With Seoul as the first officially designated city as a World Design Capital 2010, the Seoul Design Olympiad is an international design festival in line with its status organized with the aim of cultural enrichment and promoting the quality of people’s lives through design.
The theme of the Olympiad was Design is Air. Although it’s an energy that breathes life, it’s always with us and is multi-sensory, it does not reveal itself. If design in the 20th century is earth, then the design of the 21st century can be said to be air. The digital technology of the new century goes beyond the boundaries of material and immaterial that unfold a new world of design and communication and convergence. The organizers selected Design as Air as its theme to better discuss and explore the design of life that breathes along with nature’s elements of earth, water, and wind. Just like air that’s expressed as the energy flowing through empty space, design is symbolized as life’s energy flowing throughout our lives.
The Olympiad was held for three weeks in October at the Jamsil Olympic Stadium. Which was a fitting venue as the stadium was used to hold the Seoul Summer Olmypic’s in 1988 and is now holding an “Olympiad” of art and design. This particular exhibition is to date, the largest of its kind ever held in the world. I walked for what seemed like hundreds of miles around the three levels of the stadium. For the first time in my life I realized how perfect a sports stadium is for holding large scale art exhibits. Thousands of streamers hung on the outside of the stadium. Each streamer had hundreds of recyclable bottles and cans strung along a cord. The stadium had effectively been dressed up into a recyclable art piece. Its strong environmentally friendly message was one that could be seen throughout the various design exhibits.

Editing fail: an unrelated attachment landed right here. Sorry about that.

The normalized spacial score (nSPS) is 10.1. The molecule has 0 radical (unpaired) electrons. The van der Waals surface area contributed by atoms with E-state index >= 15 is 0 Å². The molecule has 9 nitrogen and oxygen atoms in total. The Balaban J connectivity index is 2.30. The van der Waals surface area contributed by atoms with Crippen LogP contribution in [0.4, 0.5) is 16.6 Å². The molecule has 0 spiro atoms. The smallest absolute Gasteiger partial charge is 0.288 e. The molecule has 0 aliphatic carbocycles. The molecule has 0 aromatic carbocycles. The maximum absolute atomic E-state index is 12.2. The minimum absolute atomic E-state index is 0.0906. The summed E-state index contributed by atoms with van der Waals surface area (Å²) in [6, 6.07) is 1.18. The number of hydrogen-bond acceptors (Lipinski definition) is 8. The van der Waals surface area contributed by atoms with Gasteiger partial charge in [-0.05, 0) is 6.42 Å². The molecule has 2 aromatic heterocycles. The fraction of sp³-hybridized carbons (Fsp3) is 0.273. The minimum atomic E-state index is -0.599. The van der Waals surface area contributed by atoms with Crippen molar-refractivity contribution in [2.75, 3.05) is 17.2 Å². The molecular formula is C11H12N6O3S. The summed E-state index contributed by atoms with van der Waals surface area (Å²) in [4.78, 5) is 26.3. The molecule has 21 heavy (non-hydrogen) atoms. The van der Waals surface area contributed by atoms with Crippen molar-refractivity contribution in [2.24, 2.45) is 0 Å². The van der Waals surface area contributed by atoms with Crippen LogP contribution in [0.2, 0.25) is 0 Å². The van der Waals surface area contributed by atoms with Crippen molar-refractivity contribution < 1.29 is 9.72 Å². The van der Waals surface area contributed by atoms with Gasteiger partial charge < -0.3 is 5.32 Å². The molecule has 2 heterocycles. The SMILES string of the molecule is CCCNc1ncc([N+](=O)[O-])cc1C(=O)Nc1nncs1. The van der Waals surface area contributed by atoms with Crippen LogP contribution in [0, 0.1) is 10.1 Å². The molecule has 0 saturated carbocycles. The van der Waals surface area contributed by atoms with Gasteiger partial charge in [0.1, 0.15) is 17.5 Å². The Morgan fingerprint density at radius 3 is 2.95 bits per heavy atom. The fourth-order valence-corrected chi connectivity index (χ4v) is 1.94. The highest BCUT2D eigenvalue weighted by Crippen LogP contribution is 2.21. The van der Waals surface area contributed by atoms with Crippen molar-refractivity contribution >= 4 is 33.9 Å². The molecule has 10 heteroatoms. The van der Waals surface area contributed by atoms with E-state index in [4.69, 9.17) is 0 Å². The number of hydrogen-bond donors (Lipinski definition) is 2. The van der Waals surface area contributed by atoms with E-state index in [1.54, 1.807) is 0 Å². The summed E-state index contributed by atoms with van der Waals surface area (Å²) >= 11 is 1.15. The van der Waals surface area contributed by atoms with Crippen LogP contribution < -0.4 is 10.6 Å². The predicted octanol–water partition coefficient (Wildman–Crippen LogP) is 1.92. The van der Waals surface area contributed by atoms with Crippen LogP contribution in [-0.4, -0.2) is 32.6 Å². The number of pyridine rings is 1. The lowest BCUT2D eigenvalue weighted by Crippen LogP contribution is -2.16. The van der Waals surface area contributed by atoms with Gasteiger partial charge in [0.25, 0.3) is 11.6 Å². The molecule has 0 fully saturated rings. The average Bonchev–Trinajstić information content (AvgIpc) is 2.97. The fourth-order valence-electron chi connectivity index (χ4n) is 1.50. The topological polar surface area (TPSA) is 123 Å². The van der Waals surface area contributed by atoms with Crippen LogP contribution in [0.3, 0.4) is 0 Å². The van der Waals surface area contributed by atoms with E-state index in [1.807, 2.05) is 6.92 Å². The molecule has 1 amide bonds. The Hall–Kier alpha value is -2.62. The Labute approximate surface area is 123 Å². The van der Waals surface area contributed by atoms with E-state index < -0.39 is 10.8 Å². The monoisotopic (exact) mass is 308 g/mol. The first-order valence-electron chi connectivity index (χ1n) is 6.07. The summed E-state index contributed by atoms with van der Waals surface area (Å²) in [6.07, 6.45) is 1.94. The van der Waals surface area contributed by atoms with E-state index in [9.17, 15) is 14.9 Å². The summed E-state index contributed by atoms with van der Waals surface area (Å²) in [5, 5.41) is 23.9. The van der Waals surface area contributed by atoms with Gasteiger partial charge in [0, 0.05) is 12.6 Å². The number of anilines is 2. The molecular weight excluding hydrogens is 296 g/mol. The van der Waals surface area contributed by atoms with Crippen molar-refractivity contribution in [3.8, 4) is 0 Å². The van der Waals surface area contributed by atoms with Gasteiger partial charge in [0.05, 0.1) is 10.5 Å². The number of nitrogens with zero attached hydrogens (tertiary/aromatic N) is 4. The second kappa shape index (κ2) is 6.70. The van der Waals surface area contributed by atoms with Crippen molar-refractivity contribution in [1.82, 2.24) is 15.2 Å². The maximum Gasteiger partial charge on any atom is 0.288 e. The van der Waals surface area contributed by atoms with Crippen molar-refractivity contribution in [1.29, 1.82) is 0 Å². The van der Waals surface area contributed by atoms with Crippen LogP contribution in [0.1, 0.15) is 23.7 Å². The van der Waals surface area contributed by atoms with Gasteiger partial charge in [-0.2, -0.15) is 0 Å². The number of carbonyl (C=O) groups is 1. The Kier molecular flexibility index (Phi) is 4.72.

After entering the stadium I looked over the bleachers onto the center of the field. On the left side of the field sat a massive grey coiled structure which looked like a human GI Track. This massive and billowy organic structure was the venue for the Seoul Design Conference. This international conference was attended by international and domestic designers, educators, entrepreneurs, and urban policymakers to gather and discuss the present and future of design. Adjacent to this amoeba like structure were several corporate sponsored pavilions: Hanwha, Innodesign, Autocad, Amore Pacific and SEL Interior Design. These exhibits were a highlight of the show as they wowed with their various products. Each pavilion seemed like it must have cost millions of dollars to organize and set up for the public. I was able to walk through one exhibit which featured a room covered in low lying fog with walls made of flora covered plastic sheets. This particular company designs fragrance bottles for the perfume/cologne industry. Several of the other corporate pavilions wowed with their sneak peaks at up and coming products. One of the companies is in charge of releasing a Barbie Doll MP3 and cell phone brand as well as an interesting assortment of kitchen utensils and gold coloured sneakers. At the end of the stadium a large white building housed the Seoul Design Competition. This international competition’s theme was “Sustainable City Life of the Future” and aims to present future-oriented design solutions that are environmentally-friendly and creative. The number of entries was mind boggling.